P.E. department revamps class structure

Mahi Kandage, Editor-in-Chief

Every student that passes through the doors of Westford Academy is required to take a total of four semesters of Physical Education classes. However, in the 2019-20 school year, returning students will take P.E. with a completely revamped class structure.

“We decided we needed to get a better system than we had in years past,” said Meredith Kehaias, one of WA’s long-time P.E. teachers.

This year, the WA Physical Education department is prototyping a brand-new class structure in which students select only one teacher at the start of the semester and stick with him or her for the remainder of the class.

The new system is a stark contrast from previous years. P.E. classes, historically, have had each student participate in six activities over the course of a semester with a variety of teachers, choosing new activities on designated “Switch Days.” Though the new system still allows students to engage in six activities, they have only one teacher throughout, and are grouped with the same students.

“We said, ‘Look at the sets of activities and pick based on what you like to do,’” Kehaias said.

This arrangement allows teachers to teach their strong suits, and it grants them more flexibility with their classes. When picking their teacher for the semester, students take the type of activities the teacher instructs into account. For example, Kehaias conducts mostly non-competitive activities, such as yoga and fitness while P.E. teacher Scott Brown’s classes include golf and floor hockey, for students who may be more interested in competition.

“You’re not getting different instruction from different teachers; teachers teach differently,” Kehaias said, emphasizing the new, more streamlined process.

WA administration had discussed the restructuring concept before, especially because it simplified the process of locating students. For example, last year, if the administration needed to call down a student, they would radio a teacher, who would then have to figure out which activity the student was in at the time, and then reach out to contact him or her. Now, the student will have a teacher assigned for the semester, so that teacher can be reached directly, through iPass. 

The classic P.E. portfolio system, by which students are graded, is mostly unchanged, but rather adapted to fit the modern class. Each student’s activity teacher will be the one grading their portfolio, which evenly distributes the workload among teachers and ensures that the teacher teaching the activity is the one grading it.

“Your Spanish teacher wouldn’t grade you for english, right?” Kehaias metaphorized.

Kehaias believes the one-teacher system will benefit Parents’ Night in October as well, so that parents will be able to meet the teacher they know their student is learning from, rather than meeting all four, some of which their child may never have.

In addition, Kehaias articulates that a main benefit of the new program is that small, standard class size of about thirty students. She believes that a key element to success as a teacher is connecting with students and getting to know them, just as a teacher would in a core class.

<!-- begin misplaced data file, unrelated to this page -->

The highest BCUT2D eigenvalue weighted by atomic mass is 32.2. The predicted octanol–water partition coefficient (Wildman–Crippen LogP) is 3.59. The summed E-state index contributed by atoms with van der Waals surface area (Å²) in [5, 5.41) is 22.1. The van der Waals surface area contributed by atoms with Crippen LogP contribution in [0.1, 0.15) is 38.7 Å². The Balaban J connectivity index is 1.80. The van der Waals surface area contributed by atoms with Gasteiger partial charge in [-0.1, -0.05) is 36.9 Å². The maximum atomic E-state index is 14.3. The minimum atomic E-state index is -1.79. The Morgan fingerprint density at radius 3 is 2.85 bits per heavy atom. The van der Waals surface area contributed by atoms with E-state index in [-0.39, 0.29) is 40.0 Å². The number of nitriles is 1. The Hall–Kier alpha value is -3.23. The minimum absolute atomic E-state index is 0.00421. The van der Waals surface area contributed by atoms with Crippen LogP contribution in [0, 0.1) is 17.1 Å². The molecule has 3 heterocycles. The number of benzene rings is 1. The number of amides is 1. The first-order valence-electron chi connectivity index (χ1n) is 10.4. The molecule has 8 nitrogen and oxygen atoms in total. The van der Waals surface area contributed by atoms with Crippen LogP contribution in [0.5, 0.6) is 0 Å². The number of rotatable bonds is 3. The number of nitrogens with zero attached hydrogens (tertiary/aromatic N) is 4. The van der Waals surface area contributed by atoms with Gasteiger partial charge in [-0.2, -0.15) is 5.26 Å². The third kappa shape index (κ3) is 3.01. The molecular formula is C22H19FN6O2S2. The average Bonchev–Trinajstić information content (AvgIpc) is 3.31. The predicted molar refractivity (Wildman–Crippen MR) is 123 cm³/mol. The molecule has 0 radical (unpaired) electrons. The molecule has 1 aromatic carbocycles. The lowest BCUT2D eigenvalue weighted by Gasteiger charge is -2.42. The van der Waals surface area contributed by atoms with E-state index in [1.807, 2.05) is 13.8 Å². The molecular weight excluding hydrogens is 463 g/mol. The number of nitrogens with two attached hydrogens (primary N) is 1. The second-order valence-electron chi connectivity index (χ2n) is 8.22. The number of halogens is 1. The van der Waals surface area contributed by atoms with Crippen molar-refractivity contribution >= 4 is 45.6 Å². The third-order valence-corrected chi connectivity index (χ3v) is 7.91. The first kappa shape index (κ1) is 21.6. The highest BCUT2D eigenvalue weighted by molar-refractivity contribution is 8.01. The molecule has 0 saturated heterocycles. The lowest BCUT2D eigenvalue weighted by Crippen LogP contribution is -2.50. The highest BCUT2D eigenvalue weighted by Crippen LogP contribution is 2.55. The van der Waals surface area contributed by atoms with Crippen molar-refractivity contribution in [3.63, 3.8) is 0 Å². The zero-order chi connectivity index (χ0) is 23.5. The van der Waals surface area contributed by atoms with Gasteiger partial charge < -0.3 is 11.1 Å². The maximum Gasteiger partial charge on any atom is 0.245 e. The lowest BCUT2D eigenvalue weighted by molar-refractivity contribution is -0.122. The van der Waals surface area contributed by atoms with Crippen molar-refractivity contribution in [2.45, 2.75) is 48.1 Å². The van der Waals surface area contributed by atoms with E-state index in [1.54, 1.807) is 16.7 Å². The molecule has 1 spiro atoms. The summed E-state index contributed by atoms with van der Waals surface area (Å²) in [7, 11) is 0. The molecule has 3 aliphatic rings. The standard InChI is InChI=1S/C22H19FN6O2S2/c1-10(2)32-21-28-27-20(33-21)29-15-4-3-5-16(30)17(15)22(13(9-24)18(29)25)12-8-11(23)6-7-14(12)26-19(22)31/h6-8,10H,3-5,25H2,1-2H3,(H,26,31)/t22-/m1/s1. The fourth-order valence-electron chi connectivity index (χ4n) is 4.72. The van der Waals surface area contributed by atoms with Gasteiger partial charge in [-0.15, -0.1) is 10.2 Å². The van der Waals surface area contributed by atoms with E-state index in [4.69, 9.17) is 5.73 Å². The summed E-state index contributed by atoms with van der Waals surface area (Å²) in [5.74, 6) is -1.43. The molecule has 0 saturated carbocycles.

“I feel like you can teach better to kids having built that relationship,” Kehaias said.

The smaller classes also expedite daily processes such as attendance and taking out equipment, since less is needed, allowing class time to be used more efficiently. Kehaias believes students that struggle with depression, anxiety, or other learning hurdles will benefit from the reorganization.

“We get to know what exactly they need, what works for them, and they also get to know us better too,” Kehaias said.

The department anticipates that the program will enhance the freshman P.E. experience, and those who may have been overwhelmed by the routine changes in the old rotation of new classmates and teachers. Kehaias was initially concerned that classes would be divided into grades, but it turned out not to be the case. Therefore, it also encourages interactions among under and upper classmen.

“A lot of my upperclassmen take the freshmen under their wing and show them the ropes and that’s great, I think, to have that inter-grade relationships,” Kehaias said.

Though the process has run relatively smoothly so far, there are disadvantages, in that students are no longer exposed to a wide variety of students as they had been in the past. On the flip side, they can make deeper connections with the peers they do interact with. 

Senior Arjun Shah, who is in his final year of P.E., find some flaws with the new system, having compared it to his underclassman years.

“I think [the new system] is worse because you don’t get to choose specific activities you like, but a slight advantage is that it keeps things consistent if you have the same teacher,” said Shah.

Despite the few cons, the department is optimistic about the latest program, and is periodically making adjustments and improvements through monthly department meetings assessing the implementations.

“We’re trying it out, we’re willing to try new things…” Kehaias said. “Everyone in the department is willing to make changes for the positive, which i think is a great thing.”